Magnetic Exchange (MEX)
Magnetic resonance imaging (MRI) is mostly performed on protons associated with freely moving water molecules, as they are highly abundant in biological tissues yielding high signals. Nonetheless, much signal information originates from the non-aqueous species in the tissue, such as proteins and lipids. We aim to implement a novel MRI technique that allows the acquisition of signal generated by the protons adjacent to the semi-solid components of the tissue and combine it with quantitation analysis to extract the volumetric fraction of proteins or lipids. The proposed MRI sequence, MEX (magnetization exchange), can provide an insight into the content of species with restricted motion.
An illustration of MEX sequence:
Magnetic Resonanse Elastography (MRE)
Magnetic Resonance Elastography (MRE) is an MRI modality that probes tissue stiffness. MRE is performed in conjunction with the application of mechanical vibrations in typical frequencies of up to 100 Hz (in clinical scanners). The MRE pulse sequence includes application of motion encoding gradients (on top of the imaging gradients) that are switched on and off and in their polarity, in synchronization with the applied waves. The waves create sub-micron displacements in the probed object (e.g. a tissue) and the application of the gradients creates a localized phase shift in each voxel. The maps of complex phase shifts are than used to quantify the complex shear modulus: G* = G′ + iG″ that is composed of the shear storage modulus (G′) and the shear loss modulus (G″).
MRE has proven its diagnostic value across various clinical conditions such as neurodegeneration and liver and kidney fibrosis or cancer. Importantly, for our matter, brain MRE has demonstrated significant changes in the aging brain, in which aging and neurodegenerative diseases are correlated with a reduction in the shear modulus.
Beyond the prolonged effects associated with aging, alterations in the stiffness of brain tissue are also linked to dynamic events, such as brain function. Functional MRE (fMRE) experiments have demonstrated that stimulation leads to immediate changes in the tissue stiffness.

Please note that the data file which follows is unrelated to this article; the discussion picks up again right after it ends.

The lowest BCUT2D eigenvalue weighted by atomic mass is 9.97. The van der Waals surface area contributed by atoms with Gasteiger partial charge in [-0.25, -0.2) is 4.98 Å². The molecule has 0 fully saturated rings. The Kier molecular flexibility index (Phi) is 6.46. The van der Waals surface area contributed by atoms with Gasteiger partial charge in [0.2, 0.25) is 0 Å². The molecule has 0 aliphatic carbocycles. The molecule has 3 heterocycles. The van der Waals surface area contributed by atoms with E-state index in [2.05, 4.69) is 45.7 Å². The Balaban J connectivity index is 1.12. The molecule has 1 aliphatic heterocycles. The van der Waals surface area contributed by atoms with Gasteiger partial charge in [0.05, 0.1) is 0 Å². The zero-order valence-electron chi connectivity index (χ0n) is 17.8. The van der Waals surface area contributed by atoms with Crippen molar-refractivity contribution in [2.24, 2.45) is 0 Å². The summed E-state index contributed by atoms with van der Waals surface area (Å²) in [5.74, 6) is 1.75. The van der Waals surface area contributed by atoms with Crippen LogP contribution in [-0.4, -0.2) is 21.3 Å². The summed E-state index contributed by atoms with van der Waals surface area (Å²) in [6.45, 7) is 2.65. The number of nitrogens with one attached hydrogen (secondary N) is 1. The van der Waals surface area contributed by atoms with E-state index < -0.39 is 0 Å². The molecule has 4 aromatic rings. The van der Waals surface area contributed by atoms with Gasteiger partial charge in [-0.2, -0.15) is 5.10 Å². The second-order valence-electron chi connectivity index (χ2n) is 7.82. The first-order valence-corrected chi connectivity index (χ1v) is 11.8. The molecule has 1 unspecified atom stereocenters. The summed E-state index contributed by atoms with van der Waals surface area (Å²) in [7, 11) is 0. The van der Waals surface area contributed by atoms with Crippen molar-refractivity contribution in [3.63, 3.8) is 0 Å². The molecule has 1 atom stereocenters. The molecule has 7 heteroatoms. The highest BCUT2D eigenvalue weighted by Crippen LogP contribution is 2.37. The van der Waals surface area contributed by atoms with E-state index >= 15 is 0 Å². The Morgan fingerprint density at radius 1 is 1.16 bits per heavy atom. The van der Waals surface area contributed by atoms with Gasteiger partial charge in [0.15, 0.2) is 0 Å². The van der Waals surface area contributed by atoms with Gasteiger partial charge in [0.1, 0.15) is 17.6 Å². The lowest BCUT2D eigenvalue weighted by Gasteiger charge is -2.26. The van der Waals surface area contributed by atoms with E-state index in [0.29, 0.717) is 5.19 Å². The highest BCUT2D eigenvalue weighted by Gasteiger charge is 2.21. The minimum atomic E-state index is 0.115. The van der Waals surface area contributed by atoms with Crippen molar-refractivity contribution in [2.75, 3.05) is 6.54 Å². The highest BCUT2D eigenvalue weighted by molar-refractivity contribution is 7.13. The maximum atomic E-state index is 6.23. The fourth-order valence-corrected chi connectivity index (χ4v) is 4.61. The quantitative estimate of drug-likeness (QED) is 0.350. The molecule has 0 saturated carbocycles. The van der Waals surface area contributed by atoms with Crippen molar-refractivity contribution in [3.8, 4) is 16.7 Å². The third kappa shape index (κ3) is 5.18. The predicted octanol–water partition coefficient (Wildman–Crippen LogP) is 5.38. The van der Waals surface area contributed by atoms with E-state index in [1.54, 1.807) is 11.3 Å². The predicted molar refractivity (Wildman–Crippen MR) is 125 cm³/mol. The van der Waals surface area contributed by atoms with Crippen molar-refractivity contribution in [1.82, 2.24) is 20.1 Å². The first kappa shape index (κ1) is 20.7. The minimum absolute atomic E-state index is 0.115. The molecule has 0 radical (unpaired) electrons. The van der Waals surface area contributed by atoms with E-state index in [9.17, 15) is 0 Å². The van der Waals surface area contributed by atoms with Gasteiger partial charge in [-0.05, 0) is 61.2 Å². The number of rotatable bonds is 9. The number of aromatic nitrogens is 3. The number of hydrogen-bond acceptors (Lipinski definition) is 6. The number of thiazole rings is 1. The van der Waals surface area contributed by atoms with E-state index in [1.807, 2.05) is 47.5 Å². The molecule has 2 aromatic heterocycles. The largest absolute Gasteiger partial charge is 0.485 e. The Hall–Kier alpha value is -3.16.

The experiments are composed of distinct phases, with stimulation activated during the 'on' stage and withheld during the 'off' state. The mechanical vibration that facilitates the acquisition of phase images that correspond to the viscoelastic changes is operated throughout the entire experiment. It was found that stimulation leads to significant changes in the stiffness.
Stray Field NMR
Osteoporosis is a disease in which the density and quality of bone are reduced, affecting mainly post-menopausal women. For now, there is no easy method to monitor early changes in bone mineral density to assess hormonal treatment efficacy in osteoporotic patients. The goal of this is to develop a small, simple, affordable, MR-based table-top scanner to detect Osteoporosis-related cellular changes in the bone marrow as an early indicator of treatment efficacy.
The scientific foundation of our project is that bone marrow adiposity (BMD) escalates in postmenopausal women with osteoporosis. Hormonal changes associated with the postmenopausal phase trigger cellular pathways that alter the differentiation of mesenchymal stem cells into adipocytes, disrupting the balance between adipocyte and osteoblast differentiation. This process starts long before changes in BMD are noticeable and exhibits rapid responsiveness to hormonal treatment.
Experiments conducted by our group have shown that alterations in the bone marrow associated with the onset of osteoporosis, can be detected by using a mobile stray field NMR. Based on these findings, we are developing a specialized mobile stray-field NMR device for monitoring bone marrow adiposity.
An axial MRI (Dixon) scan of an arm, showing the Radius (top) and the Ulna (bottom) bones